» Thursday, October 19, 2006

Freedom of Information

Asked why attempts to obtain full disclosure of MPs’ expenses had been blocked, Mr Straw said that was for the same reason as the BBC, as another public authority, resisted a number of FOI requests in respect of the Corporation. The Act’s structure fully entitled public authorities to do so, where it was reasonable to claim an exemption. The whole point of the Act was that it was balanced, providing the right to information and providing rights to a public authority to exemptions to it. Asked why it was "reasonable" in this case, the Leader said a great deal of information was now published in respect of the amounts that MPs were paid. There was a point beyond which it came, in the judgement of the House of Commission, within the exemptions. The questioner pointed out the contrast with the Scottish Parliament, the US and other countries. Mr Straw said it was a matter for the Scottish Parliament to make its own decisions.

It was suggested to the Leader that, when the Scottish parliament had published the information, there had been a huge drop in the level of travel expenses. He was asked if he was confident that no MPs were "basically fiddling the system." Mr Straw said there was now substantial disclosure of the totals of individual MP’s travel costs. Before the introduction of the FOI, no information had been released about the amounts claimed by MPs, including the allowances for running their offices, staff and travel costs. In addition, there were substantial arrangements in place to ensure that MPs did observe the rules, including a new upgraded arrangement which involved computer proof of the use of travel funds and the provision of a certificate at the end of each month.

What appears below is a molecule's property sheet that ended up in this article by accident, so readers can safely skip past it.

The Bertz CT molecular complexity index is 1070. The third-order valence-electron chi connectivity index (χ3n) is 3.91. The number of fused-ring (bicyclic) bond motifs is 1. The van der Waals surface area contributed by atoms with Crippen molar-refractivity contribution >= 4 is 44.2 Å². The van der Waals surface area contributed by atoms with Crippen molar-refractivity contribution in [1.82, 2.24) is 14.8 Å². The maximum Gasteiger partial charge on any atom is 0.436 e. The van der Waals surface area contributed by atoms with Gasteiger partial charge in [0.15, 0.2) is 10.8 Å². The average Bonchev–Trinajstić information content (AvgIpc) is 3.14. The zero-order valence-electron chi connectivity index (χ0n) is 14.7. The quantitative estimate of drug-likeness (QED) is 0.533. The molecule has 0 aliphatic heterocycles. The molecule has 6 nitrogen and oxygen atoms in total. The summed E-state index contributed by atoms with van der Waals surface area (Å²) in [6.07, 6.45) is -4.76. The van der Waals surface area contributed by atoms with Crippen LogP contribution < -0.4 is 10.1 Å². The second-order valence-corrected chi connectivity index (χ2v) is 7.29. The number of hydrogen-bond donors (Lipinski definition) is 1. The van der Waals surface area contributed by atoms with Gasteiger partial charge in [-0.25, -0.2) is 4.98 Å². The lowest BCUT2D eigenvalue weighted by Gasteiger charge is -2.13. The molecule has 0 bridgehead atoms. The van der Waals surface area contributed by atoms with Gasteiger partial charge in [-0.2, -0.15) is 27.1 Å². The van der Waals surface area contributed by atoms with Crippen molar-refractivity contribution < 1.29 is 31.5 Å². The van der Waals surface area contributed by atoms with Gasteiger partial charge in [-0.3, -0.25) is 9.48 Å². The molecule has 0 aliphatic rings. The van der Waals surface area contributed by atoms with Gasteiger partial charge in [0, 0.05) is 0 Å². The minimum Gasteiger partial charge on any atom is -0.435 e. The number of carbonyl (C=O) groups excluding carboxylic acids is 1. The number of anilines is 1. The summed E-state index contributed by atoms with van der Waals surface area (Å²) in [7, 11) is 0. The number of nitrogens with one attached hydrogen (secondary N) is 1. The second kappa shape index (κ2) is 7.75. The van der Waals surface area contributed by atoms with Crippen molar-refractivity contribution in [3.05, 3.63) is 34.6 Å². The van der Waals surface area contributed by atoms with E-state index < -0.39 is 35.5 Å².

Briefing took place at 9:00 | Search for related news

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